In spite of the logic for cutting losses short, many small investors are still left holding the proverbial bag. They inevitably end up with a number of stock positions with large unrealized capital losses. At best, it's "dead" money; at worst, it drops further in value and never recovers. Typically, investors believe that the reason they have so many large, unrealized losses is because they bought the stock at the wrong time or it was a matter of bad luck. Rarely do they believe it is because of their own behavioral biases.
- Stocks Always
Bounce Back - Don't They?
A glance at a long-term chart of any major stock index will see a line that moves from the lower-left corner to the upper right. The stock market, over any long time period, will always make new highs. Knowing that the stock market will go higher, investors mistakenly assume that their stocks will eventually bounce back. However, a stock index is made up of successful companies. It is an index of winners. Those less successful stocks may have been part of an index at one time, but if they've dropped significantly in value, they will eventually be replaced by more successful companies. The indexes are always being replenished by dropping the losers and replacing them with winners. Looking at the major indexes tends to overstate the resiliency of the average stock, which does not necessarily bounce back. In fact, many companies never regain their past highs and some go bankrupt.
- Investors Do Not
Like Admitting They've Made a Mistake
By avoiding selling a stock at a loss, many investors do not have to admit to themselves that they've made a judgment error. Under the false illusion that it is not a loss until the stock is sold, they elect to continue to hold a losing position. In doing so, they avoid the regret of a bad choice. After a stock suffers a loss, many investors plan to hold onto it until it returns to its purchase price. They intend to sell the stock once they recover this paper loss. This means they will break even, and "erase" their mistake. Unfortunately, many of these same stocks will continue to slide.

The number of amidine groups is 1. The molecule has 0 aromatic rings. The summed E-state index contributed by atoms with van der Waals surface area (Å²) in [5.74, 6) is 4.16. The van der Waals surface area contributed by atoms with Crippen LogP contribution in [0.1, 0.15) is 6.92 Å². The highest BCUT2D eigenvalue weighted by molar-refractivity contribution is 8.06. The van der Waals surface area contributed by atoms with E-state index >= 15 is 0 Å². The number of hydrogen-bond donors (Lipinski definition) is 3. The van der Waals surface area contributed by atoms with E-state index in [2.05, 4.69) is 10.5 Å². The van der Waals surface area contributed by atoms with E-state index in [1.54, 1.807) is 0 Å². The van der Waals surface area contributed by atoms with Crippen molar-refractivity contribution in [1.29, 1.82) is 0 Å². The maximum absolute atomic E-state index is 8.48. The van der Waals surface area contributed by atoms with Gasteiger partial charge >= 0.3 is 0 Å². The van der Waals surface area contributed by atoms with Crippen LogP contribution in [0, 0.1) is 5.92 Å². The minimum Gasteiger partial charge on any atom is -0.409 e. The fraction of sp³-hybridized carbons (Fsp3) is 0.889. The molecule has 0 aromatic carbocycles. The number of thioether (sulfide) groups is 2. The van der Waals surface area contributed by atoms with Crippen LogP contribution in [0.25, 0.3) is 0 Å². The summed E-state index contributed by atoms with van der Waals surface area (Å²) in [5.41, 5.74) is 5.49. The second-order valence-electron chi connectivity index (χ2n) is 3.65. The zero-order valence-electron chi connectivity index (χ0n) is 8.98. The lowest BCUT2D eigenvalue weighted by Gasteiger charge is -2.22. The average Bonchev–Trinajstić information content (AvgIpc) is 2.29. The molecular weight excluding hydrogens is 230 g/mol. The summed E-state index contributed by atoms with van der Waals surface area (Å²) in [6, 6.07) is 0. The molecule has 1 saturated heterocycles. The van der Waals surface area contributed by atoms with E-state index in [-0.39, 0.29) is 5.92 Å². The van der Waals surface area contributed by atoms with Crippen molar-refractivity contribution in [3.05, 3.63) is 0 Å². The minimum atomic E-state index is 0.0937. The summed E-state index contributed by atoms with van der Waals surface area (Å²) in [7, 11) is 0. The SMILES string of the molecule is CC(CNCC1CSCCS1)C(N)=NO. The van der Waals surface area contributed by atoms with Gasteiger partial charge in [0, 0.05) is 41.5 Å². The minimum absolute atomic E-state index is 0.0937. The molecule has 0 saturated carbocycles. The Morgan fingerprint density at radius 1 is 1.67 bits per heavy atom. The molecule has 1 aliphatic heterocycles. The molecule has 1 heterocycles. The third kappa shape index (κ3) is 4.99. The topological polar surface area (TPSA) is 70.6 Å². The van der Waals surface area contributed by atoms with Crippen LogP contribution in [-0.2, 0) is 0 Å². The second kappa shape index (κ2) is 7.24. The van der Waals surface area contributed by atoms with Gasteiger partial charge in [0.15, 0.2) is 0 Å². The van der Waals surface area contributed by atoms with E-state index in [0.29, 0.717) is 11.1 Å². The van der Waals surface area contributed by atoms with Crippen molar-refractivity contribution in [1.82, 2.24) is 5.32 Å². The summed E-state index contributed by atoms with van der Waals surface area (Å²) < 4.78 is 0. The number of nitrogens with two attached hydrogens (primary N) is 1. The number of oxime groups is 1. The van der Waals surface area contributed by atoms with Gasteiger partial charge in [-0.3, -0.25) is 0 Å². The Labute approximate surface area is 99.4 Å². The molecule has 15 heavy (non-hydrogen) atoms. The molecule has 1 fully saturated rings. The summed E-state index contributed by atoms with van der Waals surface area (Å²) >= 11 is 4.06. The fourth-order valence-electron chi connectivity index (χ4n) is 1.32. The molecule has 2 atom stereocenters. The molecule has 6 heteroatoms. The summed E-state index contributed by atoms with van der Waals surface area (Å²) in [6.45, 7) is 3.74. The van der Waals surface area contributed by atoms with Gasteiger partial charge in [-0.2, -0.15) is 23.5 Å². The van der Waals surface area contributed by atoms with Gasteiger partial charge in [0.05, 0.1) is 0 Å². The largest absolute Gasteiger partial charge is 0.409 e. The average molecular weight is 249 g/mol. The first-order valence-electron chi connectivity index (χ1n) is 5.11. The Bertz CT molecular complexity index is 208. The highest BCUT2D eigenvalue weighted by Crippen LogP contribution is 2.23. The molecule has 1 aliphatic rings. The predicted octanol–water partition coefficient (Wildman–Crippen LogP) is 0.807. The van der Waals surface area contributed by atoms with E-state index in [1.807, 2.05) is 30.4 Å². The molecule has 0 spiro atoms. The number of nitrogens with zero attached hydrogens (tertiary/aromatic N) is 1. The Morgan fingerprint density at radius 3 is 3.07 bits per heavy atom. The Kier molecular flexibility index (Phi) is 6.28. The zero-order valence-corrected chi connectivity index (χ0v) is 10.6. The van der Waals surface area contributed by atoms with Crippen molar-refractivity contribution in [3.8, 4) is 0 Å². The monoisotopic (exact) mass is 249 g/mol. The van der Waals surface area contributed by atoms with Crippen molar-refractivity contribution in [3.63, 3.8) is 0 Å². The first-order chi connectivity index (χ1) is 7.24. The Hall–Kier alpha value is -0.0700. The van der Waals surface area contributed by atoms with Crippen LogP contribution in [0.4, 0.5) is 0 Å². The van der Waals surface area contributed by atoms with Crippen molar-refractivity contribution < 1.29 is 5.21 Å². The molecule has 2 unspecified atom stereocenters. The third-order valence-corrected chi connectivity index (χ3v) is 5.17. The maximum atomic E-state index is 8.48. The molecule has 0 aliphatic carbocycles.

When stock portfolios are doing well, investors often tend to them like well-maintained gardens. They show great interest in managing their investments and harvesting the fruits of their labor. However, when their stocks are holding steady or are dropping in value, especially for long time periods, many investors lose interest. As a result, these well-maintained stock portfolios start showing signs of neglect. Rather than weeding out the losers, many investors do nothing at all. Inertia takes over and, instead of pruning their losses, they often let them grow out of control.
- Hope Springs
Hope is the belief in the possibility of a positive outcome, even though there is some evidence to the contrary. Hope is also one of the primary theological virtues in various religious traditions. Although hope has its place in theology, it does not belong in the cold hard reality of the stock market. In spite of continuing bad news, investors will steadfastly hold onto their losing stocks, based only on the faint hope that they will at least return to the purchase price. The decision to hold is not based on rational analysis or a well-thought-out strategy; and unfortunately, wishing and hoping that a stock will go up does not make it happen.
Often you just have to bite the bullet and sell your stock at a loss before those losses get bigger. The first thing to understand is that hope is not a strategy. An investor has to have a logical reason to hold a losing position. The second point is, what you paid for a stock is irrelevant to its future direction. The stock will go up or down based on forces in the stock market, the stock's underlying fundamentals and its future prospects.
- Have an
Having a written investment strategy with a set of rules both for buying and selling stocks will provide the discipline to sell stocks before the losses blossom. The strategy could be based on fundamental, technical or quantitative factors.
- Have Reasons to
Sell a Stock
An investor generally has quite a few reasons why he or she bought a stock, but typically no set boundaries for when to sell it. Don't let this happen to you. Set reasons to sell stocks, and sell them when these things occur. The reason could be as simple as: "Sell if bad news is released about corporate developments or a price target."
- Would You Buy
the Stock Now?
On a regular basis, review every stock you hold and ask yourself the simple question: "If I did not own this stock, would I buy it today?" If the answer is a resounding "No", then it should be sold.
A tax-loss harvesting strategy is used to realize capital losses on a regular basis and provides some discipline against holding losing stocks for extended time periods. To put your stock sales in a more positive light, remember that you receive tax credits that can be used to offset taxes on your capital gains.
Taking corrective action before your losses worsen is always a good strategy. In investing, avoiding losses entirely may not be possible; successful investors accept this and try to minimize their losses rather than avoid them. Selling a stock at a loss and receiving a tax credit is one benefit you will receive. Selling these "dogs" has another advantage too - you will not be reminded of your past mistake every time you look at your investment statement.